A big hello to everyone here at Soaring Spirits and Widow's Voice on my debut post. I'm incredibly honored and humbled to have been asked to join this team. I hope that we can help each other to feel heard, honored, and loved for exactly where we are in these years of tears. I've been a writer all my life in some form, but this is the first time I've ever written anywhere but my own pages. It means a great deal to me. So I thank you for reading! With that said, I will begin...
Last year, I was supposed to be standing at the altar – marrying my best friend. Instead, I was standing at that altar trying to tell a church full of loved ones who this man was in my life and what he had meant to me. Striving to articulate the sheer magnitude of this person was like trying to hold the all the world's oceans in my hands – an impossible task to ever fully contain him... and not something a twenty-nine year old woman should ever be faced with, or anyone for that matter. But there we were.
Drew and I met in Dallas in the fall of 2008. He was in flight school working toward his dream to be a commercial helicopter pilot. I was a web designer at the headquarters for a global fashion company. He was analytical, I was creative. He liked guns, flying, beer and war movies. I liked art, beauty, nature, writing… I was terrified of guns and hated war movies. On the surface, it sure seemed like we couldn't be more different, but underneath all that we shared deep passion and curiosity for life and a seriously goofy sense of humor. We both loved to learn, laugh and explore almost anything. I'd say that's a pretty good basis for the start of something awesome.
We became best friends over the course of the next year and in June of 2009, we started dating. As it turns out, all those differences are incredibly fun when you have two really curious people who love to explore anything new. He taught me how to shoot guns, build fires, and fly planes on the simulator. I taught him about design and how to look for beauty and art in everything around you. He introduced me to delicious dark beers and aerodynamics, to camping and Texas country music, and I took him to art museums and festivals and exposed him to incredible art he'd have never otherwise seen. There was skydiving, parasailing, hot air ballooning, race car driving and so much more. I was his first flight student – letting him practice his lesson plans each night with me while he worked toward his flight instructor certification. And of course.. he took me up for a few helicopter rides. These are by far some of the most special memories – watching him in his element – living his passion and sharing it with me. The war movies though… I never got on board there!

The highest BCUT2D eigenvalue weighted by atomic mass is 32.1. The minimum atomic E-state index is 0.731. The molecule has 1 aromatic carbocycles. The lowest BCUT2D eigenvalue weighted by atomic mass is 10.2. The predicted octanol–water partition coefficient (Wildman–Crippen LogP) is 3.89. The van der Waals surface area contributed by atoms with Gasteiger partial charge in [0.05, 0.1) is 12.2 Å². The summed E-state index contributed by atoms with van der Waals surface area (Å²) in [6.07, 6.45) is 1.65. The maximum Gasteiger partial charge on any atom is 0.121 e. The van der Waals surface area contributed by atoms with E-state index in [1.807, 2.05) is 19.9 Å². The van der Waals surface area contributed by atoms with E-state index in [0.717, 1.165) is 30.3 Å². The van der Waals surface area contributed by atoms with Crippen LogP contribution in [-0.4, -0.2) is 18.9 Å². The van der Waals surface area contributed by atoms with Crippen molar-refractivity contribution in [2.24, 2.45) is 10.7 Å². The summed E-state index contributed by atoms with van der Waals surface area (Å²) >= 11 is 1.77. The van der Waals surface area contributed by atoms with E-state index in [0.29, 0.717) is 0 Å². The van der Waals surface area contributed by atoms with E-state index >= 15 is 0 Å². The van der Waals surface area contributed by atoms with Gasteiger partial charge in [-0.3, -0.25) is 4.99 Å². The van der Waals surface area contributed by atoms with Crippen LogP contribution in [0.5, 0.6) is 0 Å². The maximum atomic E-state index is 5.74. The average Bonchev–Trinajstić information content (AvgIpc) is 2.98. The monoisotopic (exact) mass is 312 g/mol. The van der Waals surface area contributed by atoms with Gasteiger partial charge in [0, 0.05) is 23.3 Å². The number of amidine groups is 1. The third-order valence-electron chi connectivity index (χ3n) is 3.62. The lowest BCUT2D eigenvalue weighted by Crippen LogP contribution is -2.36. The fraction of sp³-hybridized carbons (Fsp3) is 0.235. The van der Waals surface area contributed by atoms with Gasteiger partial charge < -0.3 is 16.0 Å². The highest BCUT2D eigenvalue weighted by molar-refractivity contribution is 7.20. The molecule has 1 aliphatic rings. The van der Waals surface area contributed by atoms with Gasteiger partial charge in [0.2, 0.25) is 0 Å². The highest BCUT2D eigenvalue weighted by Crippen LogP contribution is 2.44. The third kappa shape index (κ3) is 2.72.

It wasn't always clear skies of course, but for 3 years, we built something strong and good together. There was always, above all else, an unspoken agreement from the beginning that we would be kind with each other's hearts. Neither of us had had a particularly sugar-coated life thus far, so we had our insecurities and issues. But somehow together, we never clashed. Instead we learned how to help each other to become more aware, heal some of the past, and choose new and better ways to cope with life's challenges. I have often said that it was as if I could see the little boy in him, the one that was good and pure and hadn't been hurt or made insecure by the world yet... and he could see that little girl in me, too. It was as though we grabbed the very core of each other and pulled it right to the surface where it could breathe. Together, we were more who we were always supposed to have been.
It's amazing to look back and see how much impact just one person could have on my life in just three short years together. On any given day, I can look at myself and see a whole list of things about me that feel as though they've always been there... but they haven't. They were the things he brought out, the things he exposed me to and shared with me and taught me, the parts of myself that he saw and encouraged that no one ever had before. I cannot hardly imagine who I was before I met him. Before beer and western boots. Before a passion for flight, which he passed on to me. Before the camera he got me on my 27th birthday – and my love affair with photography that is still going strong today. Who was I then? Surely me, but so much more myself because of him.
And then of course, it all ended. And everything… as you well know, changed. I changed. And that part, my newfound friends, is a story for next week.